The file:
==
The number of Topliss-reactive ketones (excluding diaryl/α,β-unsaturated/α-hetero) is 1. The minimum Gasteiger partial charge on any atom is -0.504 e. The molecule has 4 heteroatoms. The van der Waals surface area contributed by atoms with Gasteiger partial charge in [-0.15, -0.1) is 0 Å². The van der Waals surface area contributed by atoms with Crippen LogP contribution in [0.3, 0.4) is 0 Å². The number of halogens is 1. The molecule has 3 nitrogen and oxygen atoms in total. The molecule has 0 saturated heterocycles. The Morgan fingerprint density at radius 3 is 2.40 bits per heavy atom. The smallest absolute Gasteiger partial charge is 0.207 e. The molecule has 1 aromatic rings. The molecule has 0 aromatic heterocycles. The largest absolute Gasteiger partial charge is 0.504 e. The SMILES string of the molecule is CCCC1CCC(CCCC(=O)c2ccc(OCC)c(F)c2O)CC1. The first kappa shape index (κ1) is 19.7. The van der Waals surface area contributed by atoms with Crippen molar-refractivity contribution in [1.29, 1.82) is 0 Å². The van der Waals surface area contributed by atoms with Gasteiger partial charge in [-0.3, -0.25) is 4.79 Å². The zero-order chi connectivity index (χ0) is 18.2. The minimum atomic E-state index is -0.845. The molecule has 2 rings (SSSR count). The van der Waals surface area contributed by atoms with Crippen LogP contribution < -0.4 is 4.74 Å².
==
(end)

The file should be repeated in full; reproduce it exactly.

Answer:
The number of Topliss-reactive ketones (excluding diaryl/α,β-unsaturated/α-hetero) is 1. The minimum Gasteiger partial charge on any atom is -0.504 e. The molecule has 4 heteroatoms. The van der Waals surface area contributed by atoms with Gasteiger partial charge in [-0.15, -0.1) is 0 Å². The van der Waals surface area contributed by atoms with Crippen LogP contribution in [0.3, 0.4) is 0 Å². The number of halogens is 1. The molecule has 3 nitrogen and oxygen atoms in total. The molecule has 0 saturated heterocycles. The Morgan fingerprint density at radius 3 is 2.40 bits per heavy atom. The smallest absolute Gasteiger partial charge is 0.207 e. The molecule has 1 aromatic rings. The molecule has 0 aromatic heterocycles. The largest absolute Gasteiger partial charge is 0.504 e. The SMILES string of the molecule is CCCC1CCC(CCCC(=O)c2ccc(OCC)c(F)c2O)CC1. The first kappa shape index (κ1) is 19.7. The van der Waals surface area contributed by atoms with Crippen molar-refractivity contribution in [1.29, 1.82) is 0 Å². The van der Waals surface area contributed by atoms with Gasteiger partial charge in [-0.3, -0.25) is 4.79 Å². The zero-order chi connectivity index (χ0) is 18.2. The minimum atomic E-state index is -0.845. The molecule has 2 rings (SSSR count). The van der Waals surface area contributed by atoms with Crippen LogP contribution < -0.4 is 4.74 Å².